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In early July, Block.one’s EOS tokens launched at a record $185 million raised in five days. Earlier this month, the Tezos Blockchain Project shattered EOS’s record by raising $232 million in less than 14 days. A few days ago, the Filecoin ICO surpassed all records previously set – by raising nearly $200 million in the first hour of the offering.
Previously, Filecoin raised $52 million from around 150 Silicon Valley investors, like Sequoia Capital, Andreessen Horowitz, Union Square Ventures, and Winklevoss Capital.
Filecoin’s parent company, Protocol Labs, and AngelList partnered together to host the Filecoin ICO on CoinList. CoinList is a platform for companies to hold SEC-complaint ICOs.
What Exactly is Filecoin?
Filecoin is a cryptocurrency, like Bitcoin. Instead of using hashers though, Filecoin uses hard drives.
Blockchain and a native token power Filecoin. And eventually, Filecoin will power a distributed file storage system. Miners sell their storage to Filecoin, and Filecoin pays them whenever they sell storage space or are part of retrieval requests.
The cryptocurrency is used to pay for storage, file retrieval, and network transactions. Filecoin is the incentive structure, while InterPlanetary File System (IPFS) addresses and moves content throughout the network. IPFS is a peer-to-peer hypermedia protocol. When you add a file to IPFS, each file and all of the blocks within it get a unique fingerprint, called a cryptographic hash.
On the back-end, to save storage space and create a high efficiency, IPFS removes duplications across the network. It also tracks version history for every file.
Filecoin’s website goes through our current storage usage patterns. More data will be created in 2017 than ever before. But 50% of the world’s storage remains unused. With more supply, the price of storage drops.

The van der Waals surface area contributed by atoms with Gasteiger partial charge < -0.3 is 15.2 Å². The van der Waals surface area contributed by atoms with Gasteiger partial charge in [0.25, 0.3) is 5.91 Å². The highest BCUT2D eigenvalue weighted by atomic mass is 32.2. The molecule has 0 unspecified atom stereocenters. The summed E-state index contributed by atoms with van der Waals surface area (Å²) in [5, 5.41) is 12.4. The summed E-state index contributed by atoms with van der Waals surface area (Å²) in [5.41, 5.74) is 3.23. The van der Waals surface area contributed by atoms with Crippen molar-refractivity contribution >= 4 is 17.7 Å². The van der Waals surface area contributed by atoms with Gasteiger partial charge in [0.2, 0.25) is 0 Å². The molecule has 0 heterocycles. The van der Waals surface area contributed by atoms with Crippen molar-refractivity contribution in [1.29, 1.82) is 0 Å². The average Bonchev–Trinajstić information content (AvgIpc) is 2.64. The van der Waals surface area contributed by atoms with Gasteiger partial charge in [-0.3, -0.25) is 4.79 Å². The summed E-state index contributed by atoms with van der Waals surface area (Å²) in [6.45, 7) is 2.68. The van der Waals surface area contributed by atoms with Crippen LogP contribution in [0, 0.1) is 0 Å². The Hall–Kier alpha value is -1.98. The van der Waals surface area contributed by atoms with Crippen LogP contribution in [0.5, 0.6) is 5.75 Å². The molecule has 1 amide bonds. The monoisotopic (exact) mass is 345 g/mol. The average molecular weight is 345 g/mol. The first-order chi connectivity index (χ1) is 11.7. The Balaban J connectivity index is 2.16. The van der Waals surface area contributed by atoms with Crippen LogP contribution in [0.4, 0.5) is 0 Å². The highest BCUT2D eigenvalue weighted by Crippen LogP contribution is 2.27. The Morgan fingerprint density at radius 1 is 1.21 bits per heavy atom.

Filecoin’s whitepaper on their proprietary Proof-of-Replication (PoR) function divulges more information into how Filecoin runs. PoR creates a useful and valuable storage service as a byproduct of the mining process. So there is incentive for miners to be efficient. And the more they store, the more Filecoin they earn.
Concerns with the Filecoin ICO
There are concerns about Filecoin’s advisor distribution. Many suspect that there will be a large valuation difference between the price per coin paid by advisors and the higher price that later investors could have to pay.
Filecoin responded saying, “The advisor sale involved an amazing group of technologists, researchers, entrepreneurs, engineers, designers, industry leaders, and investors. All of them are committed—vested—to work closely with us to make the Filecoin Network as valuable as they can, for years to come. Hence the discounted price.”
Other concerns include the method of ICO distribution. In the same vein of many previous ICOs, the Filecoin ICO worked on a first-come first-served. This opens up the possibility of network congestion or unfair price distribution, depending on payment confirmation times.
To combat this, Filecoin announced that all investments made in the first hour of the ICO will be averaged for fairness. The standard price increase would affect all investments not made in the first hour. After the first hour, the price increases with an increasing number of investments. That rising price will be visible to investors before they decide to participate. As of this writing, the Filecoin offering is at $4.95 USD/FIL.
Filecoin’s Plans for the Future
Filecoin’s priced their advisor sale at $0.75 per coin with discounts for extended vesting periods. The ICO started at $1/token, and it increased by $1 for every $40M USD raised, with a cap around $6 per token. FileCoin founder and Protocol Labs CEO Juan Benet explained that the offering’s increasing price feature will “price out” participants; they don’t expect all coin price tiers to sell out.
Since this is CoinList’s first ICO, they worked closely with lawyers to create a Simple Agreement for Future Tokens, which in itself is a security. Since the network isn’t launching for at least five more months, investors aren’t actually buying tokens right now. They are just signing a contract to receive them in the future.
Filecoin will be available to exchange with USD, BTC, ETH, and more. 70% of token allocation will go to Filecoin Miners for providing data storage service, maintaining blockchain, and more. 15% of tokens will go to Protocol Labs for research, engineering, deployment, business development, marketing, distribution, and more.
10% will go to investors for funding network development, business development, partnerships, support, and more. And the last 5% will go to Filecoin Foundation for long-term network governance, partner support, academic grants, public works, community building, and more.
As with all cryptocurrencies, we don’t know where Filecoin will go when it finally launches. But we’re excited to see how it all unfolds.